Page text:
Weld of difference

A low temperature friction technique – used to weld aluminium alloys – heralds a revolution for designers and the machine tool industry. Sue Stuckey reports

Aluminium’s potential as an engineering material is not disputed. Light and inherently strong, it is an obvious rival to steel in cars, lorries, planes and trains where weight, fuel costs and payload can have real commercial impact. But a big disadvantage is the difficulty of welding the metal.

Little surprise then that research organisation TWI claims to have invented a world-beater with a pioneering technique which can produce welds in aluminium that are strong and almost free of distortion.

Or, for that matter, that the world’s biggest welding equipment producer – Esab of Sweden – has had plenty of enquiries for its new SuperStir welding machine from aluminium extruders, aerospace and automotive companies, as well as shipyards and the makers of telecommunications pylons.

Esab is a partner in a £750,000 low-budget project to develop and commercialise a technique called friction stir welding. TWI holds the patents and Esab, along with 14 international partners, mainly aerospace, are funding the work.

US automotive parts maker AO Smith Corporation of Milwaukee is one of them. Last year the $850m supplier to Ford, Chrysler and GM achieved what many in the industry consider to be a breakthrough, using aluminium to replace steel in a structural component. The aluminium engine cradle it developed jointly with Kaiser Aluminium of California is fitted to a Chrysler demonstration vehicle. It went on to win the International Aluminium Extrusion Design Competition. But without the friction stir welding technology, it is doubtful the development could have succeeded.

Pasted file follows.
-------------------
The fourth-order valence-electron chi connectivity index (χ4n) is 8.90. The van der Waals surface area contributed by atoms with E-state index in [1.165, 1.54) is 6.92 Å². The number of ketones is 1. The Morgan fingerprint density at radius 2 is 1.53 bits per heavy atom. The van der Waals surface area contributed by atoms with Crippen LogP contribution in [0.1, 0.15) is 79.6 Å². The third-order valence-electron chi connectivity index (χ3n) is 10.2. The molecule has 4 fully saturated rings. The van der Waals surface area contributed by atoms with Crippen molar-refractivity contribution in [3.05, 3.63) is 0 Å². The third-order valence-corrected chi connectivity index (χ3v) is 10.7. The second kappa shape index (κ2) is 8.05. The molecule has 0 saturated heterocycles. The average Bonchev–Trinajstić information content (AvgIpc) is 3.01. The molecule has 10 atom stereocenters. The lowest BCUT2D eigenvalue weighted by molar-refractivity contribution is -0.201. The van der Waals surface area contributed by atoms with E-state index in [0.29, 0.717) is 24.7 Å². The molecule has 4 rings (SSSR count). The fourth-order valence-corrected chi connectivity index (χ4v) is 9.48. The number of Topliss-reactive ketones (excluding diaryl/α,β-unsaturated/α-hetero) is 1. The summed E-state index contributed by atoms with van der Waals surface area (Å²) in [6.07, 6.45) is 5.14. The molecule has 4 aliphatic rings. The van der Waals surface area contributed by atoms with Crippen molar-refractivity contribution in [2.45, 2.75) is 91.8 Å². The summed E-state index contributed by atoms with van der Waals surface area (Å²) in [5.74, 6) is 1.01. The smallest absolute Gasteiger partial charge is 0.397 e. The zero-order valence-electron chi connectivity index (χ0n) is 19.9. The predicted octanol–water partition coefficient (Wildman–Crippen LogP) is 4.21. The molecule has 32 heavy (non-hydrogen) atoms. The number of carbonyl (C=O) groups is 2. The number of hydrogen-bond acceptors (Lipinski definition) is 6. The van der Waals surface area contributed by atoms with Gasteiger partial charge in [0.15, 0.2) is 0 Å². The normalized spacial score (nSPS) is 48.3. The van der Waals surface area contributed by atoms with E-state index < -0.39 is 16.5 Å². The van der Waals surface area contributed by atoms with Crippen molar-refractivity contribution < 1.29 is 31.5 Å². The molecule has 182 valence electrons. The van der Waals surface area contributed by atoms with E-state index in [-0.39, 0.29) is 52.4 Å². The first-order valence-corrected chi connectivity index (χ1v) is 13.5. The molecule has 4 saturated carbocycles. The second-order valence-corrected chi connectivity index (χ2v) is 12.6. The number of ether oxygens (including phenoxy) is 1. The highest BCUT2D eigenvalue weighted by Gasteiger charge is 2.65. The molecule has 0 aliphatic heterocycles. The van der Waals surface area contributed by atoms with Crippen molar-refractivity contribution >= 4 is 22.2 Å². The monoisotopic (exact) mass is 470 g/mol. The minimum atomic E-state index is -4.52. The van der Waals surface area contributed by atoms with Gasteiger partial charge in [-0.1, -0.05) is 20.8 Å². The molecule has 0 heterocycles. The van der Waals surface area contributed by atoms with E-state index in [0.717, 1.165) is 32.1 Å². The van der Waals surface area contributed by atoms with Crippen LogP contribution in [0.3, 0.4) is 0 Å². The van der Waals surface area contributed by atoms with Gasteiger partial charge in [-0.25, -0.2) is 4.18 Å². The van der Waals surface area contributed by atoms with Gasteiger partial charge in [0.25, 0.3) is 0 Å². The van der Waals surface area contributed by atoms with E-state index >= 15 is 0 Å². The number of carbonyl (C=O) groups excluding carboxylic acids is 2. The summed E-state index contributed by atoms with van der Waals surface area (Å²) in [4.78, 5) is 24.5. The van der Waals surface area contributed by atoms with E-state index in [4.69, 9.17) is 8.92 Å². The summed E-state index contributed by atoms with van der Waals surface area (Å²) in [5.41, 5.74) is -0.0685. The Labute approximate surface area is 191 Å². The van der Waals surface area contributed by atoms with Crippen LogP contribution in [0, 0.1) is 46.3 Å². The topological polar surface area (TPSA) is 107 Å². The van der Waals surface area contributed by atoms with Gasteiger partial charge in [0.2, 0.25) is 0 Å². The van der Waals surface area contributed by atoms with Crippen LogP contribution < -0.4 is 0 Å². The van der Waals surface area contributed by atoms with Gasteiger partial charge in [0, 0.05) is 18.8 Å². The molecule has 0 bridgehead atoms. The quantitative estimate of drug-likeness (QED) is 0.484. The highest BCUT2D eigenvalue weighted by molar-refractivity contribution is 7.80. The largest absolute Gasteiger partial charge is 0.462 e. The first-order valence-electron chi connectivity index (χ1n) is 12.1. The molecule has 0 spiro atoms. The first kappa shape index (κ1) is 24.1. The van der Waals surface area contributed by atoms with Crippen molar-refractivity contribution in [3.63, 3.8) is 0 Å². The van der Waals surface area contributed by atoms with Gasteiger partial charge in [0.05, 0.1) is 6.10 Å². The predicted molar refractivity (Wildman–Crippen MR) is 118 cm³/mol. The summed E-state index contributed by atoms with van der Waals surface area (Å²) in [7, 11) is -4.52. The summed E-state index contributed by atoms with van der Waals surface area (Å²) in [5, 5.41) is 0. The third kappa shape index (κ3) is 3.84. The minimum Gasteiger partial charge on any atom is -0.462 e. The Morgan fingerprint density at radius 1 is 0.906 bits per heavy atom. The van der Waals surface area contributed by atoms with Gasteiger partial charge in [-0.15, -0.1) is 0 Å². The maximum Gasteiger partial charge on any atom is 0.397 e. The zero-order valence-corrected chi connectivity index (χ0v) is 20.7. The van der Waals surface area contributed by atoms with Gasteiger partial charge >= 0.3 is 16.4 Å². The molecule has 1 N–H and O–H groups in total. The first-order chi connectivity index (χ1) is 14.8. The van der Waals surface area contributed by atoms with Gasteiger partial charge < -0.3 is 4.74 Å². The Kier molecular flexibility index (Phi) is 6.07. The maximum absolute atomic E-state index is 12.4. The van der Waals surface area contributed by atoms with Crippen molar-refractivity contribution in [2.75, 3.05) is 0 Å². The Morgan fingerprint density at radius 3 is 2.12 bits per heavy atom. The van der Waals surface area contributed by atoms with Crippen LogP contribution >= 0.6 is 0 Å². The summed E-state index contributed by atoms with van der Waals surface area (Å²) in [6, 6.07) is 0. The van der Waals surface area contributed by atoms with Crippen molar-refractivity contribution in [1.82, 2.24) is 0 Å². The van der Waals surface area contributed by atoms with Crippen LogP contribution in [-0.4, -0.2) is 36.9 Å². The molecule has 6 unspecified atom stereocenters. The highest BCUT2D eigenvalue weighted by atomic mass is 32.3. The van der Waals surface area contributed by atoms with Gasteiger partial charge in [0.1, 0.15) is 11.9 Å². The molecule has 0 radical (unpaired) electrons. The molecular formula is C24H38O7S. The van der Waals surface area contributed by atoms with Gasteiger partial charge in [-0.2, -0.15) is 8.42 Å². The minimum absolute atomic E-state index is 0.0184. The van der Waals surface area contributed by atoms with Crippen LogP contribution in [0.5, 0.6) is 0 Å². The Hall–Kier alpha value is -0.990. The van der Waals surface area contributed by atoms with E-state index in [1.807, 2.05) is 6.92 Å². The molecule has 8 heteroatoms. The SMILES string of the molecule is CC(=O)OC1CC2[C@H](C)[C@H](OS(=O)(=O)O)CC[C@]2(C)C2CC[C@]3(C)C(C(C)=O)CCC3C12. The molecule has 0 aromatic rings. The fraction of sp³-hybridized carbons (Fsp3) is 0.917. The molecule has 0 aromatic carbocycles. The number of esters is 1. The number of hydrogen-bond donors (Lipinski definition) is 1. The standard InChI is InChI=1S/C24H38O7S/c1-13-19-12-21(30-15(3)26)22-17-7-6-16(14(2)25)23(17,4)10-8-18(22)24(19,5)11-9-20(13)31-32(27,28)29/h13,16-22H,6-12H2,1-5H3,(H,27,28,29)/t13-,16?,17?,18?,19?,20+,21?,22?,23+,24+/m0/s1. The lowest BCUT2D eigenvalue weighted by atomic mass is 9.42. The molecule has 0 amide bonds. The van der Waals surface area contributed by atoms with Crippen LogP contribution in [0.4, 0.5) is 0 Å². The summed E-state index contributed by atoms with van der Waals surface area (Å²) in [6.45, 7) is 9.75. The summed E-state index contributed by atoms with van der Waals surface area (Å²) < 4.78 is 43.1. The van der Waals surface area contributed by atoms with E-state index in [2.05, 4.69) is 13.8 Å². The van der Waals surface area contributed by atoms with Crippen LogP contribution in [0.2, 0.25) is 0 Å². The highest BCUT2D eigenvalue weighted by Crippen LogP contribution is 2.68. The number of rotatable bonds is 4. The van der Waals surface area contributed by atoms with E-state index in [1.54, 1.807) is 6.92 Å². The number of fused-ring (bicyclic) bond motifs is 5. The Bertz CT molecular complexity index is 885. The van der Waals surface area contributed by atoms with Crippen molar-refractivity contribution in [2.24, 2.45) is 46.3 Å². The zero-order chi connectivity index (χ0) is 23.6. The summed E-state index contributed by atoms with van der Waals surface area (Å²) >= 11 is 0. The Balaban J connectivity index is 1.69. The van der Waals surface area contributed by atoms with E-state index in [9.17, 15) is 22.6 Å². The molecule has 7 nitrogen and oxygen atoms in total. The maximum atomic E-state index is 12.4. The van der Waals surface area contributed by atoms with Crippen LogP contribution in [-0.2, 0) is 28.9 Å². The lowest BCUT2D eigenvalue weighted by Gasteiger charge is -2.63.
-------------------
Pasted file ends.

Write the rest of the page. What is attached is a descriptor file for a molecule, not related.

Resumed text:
Smith builds around 500,000 steel cradles a year. These support the engine and the front suspension and also damp road noise. Smith’s brief was to reduce the weight while keeping the performance, design dimensions and fit of the existing steel cradle.

The aluminium cradle is made up of 12 extrusions. Some of these need to be large – up to 600mm across – which caused a major problem since the maximum extrusion size acceptable to the car industry is about 250mm. A handful of extruders produce larger parts, but to get rigidity the component wall thickness and hence the relative weight increases, while bigger presses increase costs. Using its expertise in stir welding, Smith fabricated a cradle weighing 18kg, some 9kg lighter than the steel version.

The cradles were tested using the industry-standard Chrysler tests including fatigue and engine inertia. The aluminium version passed all five tests using one prototype cradle for all of them. When testing a steel prototype, each test is done on a different cradle because of the stresses the tests impose.